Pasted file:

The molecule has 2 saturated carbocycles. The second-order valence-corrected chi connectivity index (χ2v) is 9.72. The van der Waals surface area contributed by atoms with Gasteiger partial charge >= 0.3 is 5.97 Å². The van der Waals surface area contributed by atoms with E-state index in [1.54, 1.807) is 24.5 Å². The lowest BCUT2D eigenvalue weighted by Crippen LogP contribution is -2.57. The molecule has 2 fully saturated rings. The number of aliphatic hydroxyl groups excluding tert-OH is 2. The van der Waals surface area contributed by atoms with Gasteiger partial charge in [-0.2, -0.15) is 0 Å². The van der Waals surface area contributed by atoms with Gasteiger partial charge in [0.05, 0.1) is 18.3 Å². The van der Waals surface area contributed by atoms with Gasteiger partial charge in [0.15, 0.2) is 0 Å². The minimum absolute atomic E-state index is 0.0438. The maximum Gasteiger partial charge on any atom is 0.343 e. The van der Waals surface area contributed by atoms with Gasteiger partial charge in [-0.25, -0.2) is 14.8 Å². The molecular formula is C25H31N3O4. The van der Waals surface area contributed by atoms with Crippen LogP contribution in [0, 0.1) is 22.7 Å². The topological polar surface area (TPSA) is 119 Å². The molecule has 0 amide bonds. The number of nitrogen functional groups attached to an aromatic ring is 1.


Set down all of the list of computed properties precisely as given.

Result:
The molecule has 2 saturated carbocycles. The second-order valence-corrected chi connectivity index (χ2v) is 9.72. The van der Waals surface area contributed by atoms with Gasteiger partial charge >= 0.3 is 5.97 Å². The van der Waals surface area contributed by atoms with E-state index in [1.54, 1.807) is 24.5 Å². The lowest BCUT2D eigenvalue weighted by Crippen LogP contribution is -2.57. The molecule has 2 fully saturated rings. The number of aliphatic hydroxyl groups excluding tert-OH is 2. The van der Waals surface area contributed by atoms with Gasteiger partial charge in [-0.2, -0.15) is 0 Å². The van der Waals surface area contributed by atoms with Gasteiger partial charge in [0.05, 0.1) is 18.3 Å². The van der Waals surface area contributed by atoms with Gasteiger partial charge in [0.15, 0.2) is 0 Å². The minimum absolute atomic E-state index is 0.0438. The maximum Gasteiger partial charge on any atom is 0.343 e. The van der Waals surface area contributed by atoms with Gasteiger partial charge in [-0.25, -0.2) is 14.8 Å². The molecular formula is C25H31N3O4. The van der Waals surface area contributed by atoms with Crippen LogP contribution in [0, 0.1) is 22.7 Å². The topological polar surface area (TPSA) is 119 Å². The molecule has 0 amide bonds. The number of nitrogen functional groups attached to an aromatic ring is 1.